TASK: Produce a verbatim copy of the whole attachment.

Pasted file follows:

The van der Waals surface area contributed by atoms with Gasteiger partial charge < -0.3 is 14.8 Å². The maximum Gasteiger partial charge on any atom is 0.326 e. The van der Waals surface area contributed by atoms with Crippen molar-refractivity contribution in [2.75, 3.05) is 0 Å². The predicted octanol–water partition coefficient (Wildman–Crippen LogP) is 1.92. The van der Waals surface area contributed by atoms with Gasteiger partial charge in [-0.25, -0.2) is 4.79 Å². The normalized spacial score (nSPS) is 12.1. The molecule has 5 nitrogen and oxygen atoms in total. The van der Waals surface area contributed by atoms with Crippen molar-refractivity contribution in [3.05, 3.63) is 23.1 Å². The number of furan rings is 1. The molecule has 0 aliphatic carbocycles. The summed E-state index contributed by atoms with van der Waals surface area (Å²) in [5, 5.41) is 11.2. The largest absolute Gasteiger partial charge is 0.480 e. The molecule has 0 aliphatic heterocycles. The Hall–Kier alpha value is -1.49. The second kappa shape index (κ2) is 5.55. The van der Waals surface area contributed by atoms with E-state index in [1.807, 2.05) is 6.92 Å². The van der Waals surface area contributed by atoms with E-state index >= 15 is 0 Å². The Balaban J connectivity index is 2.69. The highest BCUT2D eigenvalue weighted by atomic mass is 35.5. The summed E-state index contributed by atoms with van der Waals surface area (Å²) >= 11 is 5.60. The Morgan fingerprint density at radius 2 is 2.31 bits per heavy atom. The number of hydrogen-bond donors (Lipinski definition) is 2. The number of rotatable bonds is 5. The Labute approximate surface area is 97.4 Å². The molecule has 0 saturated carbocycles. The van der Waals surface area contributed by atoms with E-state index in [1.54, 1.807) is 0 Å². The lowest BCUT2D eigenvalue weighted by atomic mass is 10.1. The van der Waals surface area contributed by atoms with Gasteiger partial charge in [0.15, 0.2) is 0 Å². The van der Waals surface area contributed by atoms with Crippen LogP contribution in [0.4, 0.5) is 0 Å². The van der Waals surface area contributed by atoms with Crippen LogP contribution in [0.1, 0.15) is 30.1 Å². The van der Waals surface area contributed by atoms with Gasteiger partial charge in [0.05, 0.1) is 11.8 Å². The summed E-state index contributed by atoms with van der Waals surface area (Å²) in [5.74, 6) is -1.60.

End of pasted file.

The van der Waals surface area contributed by atoms with Gasteiger partial charge < -0.3 is 14.8 Å². The maximum Gasteiger partial charge on any atom is 0.326 e. The van der Waals surface area contributed by atoms with Crippen molar-refractivity contribution in [2.75, 3.05) is 0 Å². The predicted octanol–water partition coefficient (Wildman–Crippen LogP) is 1.92. The van der Waals surface area contributed by atoms with Gasteiger partial charge in [-0.25, -0.2) is 4.79 Å². The normalized spacial score (nSPS) is 12.1. The molecule has 5 nitrogen and oxygen atoms in total. The van der Waals surface area contributed by atoms with Crippen molar-refractivity contribution in [3.05, 3.63) is 23.1 Å². The number of furan rings is 1. The molecule has 0 aliphatic carbocycles. The summed E-state index contributed by atoms with van der Waals surface area (Å²) in [5, 5.41) is 11.2. The largest absolute Gasteiger partial charge is 0.480 e. The molecule has 0 aliphatic heterocycles. The Hall–Kier alpha value is -1.49. The second kappa shape index (κ2) is 5.55. The van der Waals surface area contributed by atoms with E-state index in [1.807, 2.05) is 6.92 Å². The van der Waals surface area contributed by atoms with E-state index >= 15 is 0 Å². The Balaban J connectivity index is 2.69. The highest BCUT2D eigenvalue weighted by atomic mass is 35.5. The summed E-state index contributed by atoms with van der Waals surface area (Å²) >= 11 is 5.60. The Morgan fingerprint density at radius 2 is 2.31 bits per heavy atom. The number of hydrogen-bond donors (Lipinski definition) is 2. The number of rotatable bonds is 5. The Labute approximate surface area is 97.4 Å². The molecule has 0 saturated carbocycles. The van der Waals surface area contributed by atoms with E-state index in [1.54, 1.807) is 0 Å². The lowest BCUT2D eigenvalue weighted by atomic mass is 10.1. The van der Waals surface area contributed by atoms with Gasteiger partial charge in [0.15, 0.2) is 0 Å². The van der Waals surface area contributed by atoms with Crippen LogP contribution in [0.4, 0.5) is 0 Å². The van der Waals surface area contributed by atoms with Crippen LogP contribution in [0.1, 0.15) is 30.1 Å². The van der Waals surface area contributed by atoms with Gasteiger partial charge in [0.05, 0.1) is 11.8 Å². The summed E-state index contributed by atoms with van der Waals surface area (Å²) in [5.74, 6) is -1.60.